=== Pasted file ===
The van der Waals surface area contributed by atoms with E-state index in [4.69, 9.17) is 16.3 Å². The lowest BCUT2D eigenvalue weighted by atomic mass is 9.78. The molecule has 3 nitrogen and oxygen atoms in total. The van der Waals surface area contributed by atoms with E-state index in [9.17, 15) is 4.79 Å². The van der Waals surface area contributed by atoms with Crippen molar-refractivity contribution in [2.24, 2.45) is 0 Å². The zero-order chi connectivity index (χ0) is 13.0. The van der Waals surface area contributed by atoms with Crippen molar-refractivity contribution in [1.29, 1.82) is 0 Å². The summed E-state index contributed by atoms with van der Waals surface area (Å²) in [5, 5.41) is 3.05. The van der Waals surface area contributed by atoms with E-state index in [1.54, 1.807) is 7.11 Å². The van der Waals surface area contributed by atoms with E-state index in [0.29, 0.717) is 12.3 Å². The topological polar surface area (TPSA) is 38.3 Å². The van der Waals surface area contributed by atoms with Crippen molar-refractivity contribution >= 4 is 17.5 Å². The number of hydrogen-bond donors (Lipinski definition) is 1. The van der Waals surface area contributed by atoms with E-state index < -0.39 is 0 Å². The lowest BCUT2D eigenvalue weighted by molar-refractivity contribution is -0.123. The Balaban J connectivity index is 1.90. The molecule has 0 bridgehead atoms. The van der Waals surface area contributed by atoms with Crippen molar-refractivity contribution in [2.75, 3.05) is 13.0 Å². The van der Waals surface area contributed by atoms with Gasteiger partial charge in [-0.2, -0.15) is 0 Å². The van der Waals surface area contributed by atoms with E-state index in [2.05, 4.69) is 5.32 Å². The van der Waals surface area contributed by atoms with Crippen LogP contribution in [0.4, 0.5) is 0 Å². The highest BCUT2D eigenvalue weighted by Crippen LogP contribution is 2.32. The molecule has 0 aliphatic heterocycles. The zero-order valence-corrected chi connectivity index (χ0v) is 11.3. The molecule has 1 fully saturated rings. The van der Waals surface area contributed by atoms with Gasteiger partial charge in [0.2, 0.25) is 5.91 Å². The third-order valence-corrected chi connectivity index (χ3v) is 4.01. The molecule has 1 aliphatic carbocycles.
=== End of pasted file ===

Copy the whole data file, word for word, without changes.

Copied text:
The van der Waals surface area contributed by atoms with E-state index in [4.69, 9.17) is 16.3 Å². The lowest BCUT2D eigenvalue weighted by atomic mass is 9.78. The molecule has 3 nitrogen and oxygen atoms in total. The van der Waals surface area contributed by atoms with E-state index in [9.17, 15) is 4.79 Å². The van der Waals surface area contributed by atoms with Crippen molar-refractivity contribution in [2.24, 2.45) is 0 Å². The zero-order chi connectivity index (χ0) is 13.0. The van der Waals surface area contributed by atoms with Crippen molar-refractivity contribution in [1.29, 1.82) is 0 Å². The summed E-state index contributed by atoms with van der Waals surface area (Å²) in [5, 5.41) is 3.05. The van der Waals surface area contributed by atoms with E-state index in [1.54, 1.807) is 7.11 Å². The van der Waals surface area contributed by atoms with E-state index in [0.29, 0.717) is 12.3 Å². The topological polar surface area (TPSA) is 38.3 Å². The van der Waals surface area contributed by atoms with Crippen molar-refractivity contribution >= 4 is 17.5 Å². The number of hydrogen-bond donors (Lipinski definition) is 1. The van der Waals surface area contributed by atoms with E-state index < -0.39 is 0 Å². The lowest BCUT2D eigenvalue weighted by molar-refractivity contribution is -0.123. The Balaban J connectivity index is 1.90. The molecule has 0 bridgehead atoms. The van der Waals surface area contributed by atoms with Crippen molar-refractivity contribution in [2.75, 3.05) is 13.0 Å². The van der Waals surface area contributed by atoms with Gasteiger partial charge in [-0.2, -0.15) is 0 Å². The van der Waals surface area contributed by atoms with E-state index in [2.05, 4.69) is 5.32 Å². The van der Waals surface area contributed by atoms with Crippen LogP contribution in [0.4, 0.5) is 0 Å². The highest BCUT2D eigenvalue weighted by Crippen LogP contribution is 2.32. The molecule has 0 aliphatic heterocycles. The zero-order valence-corrected chi connectivity index (χ0v) is 11.3. The molecule has 1 fully saturated rings. The van der Waals surface area contributed by atoms with Gasteiger partial charge in [0.2, 0.25) is 5.91 Å². The third-order valence-corrected chi connectivity index (χ3v) is 4.01. The molecule has 1 aliphatic carbocycles.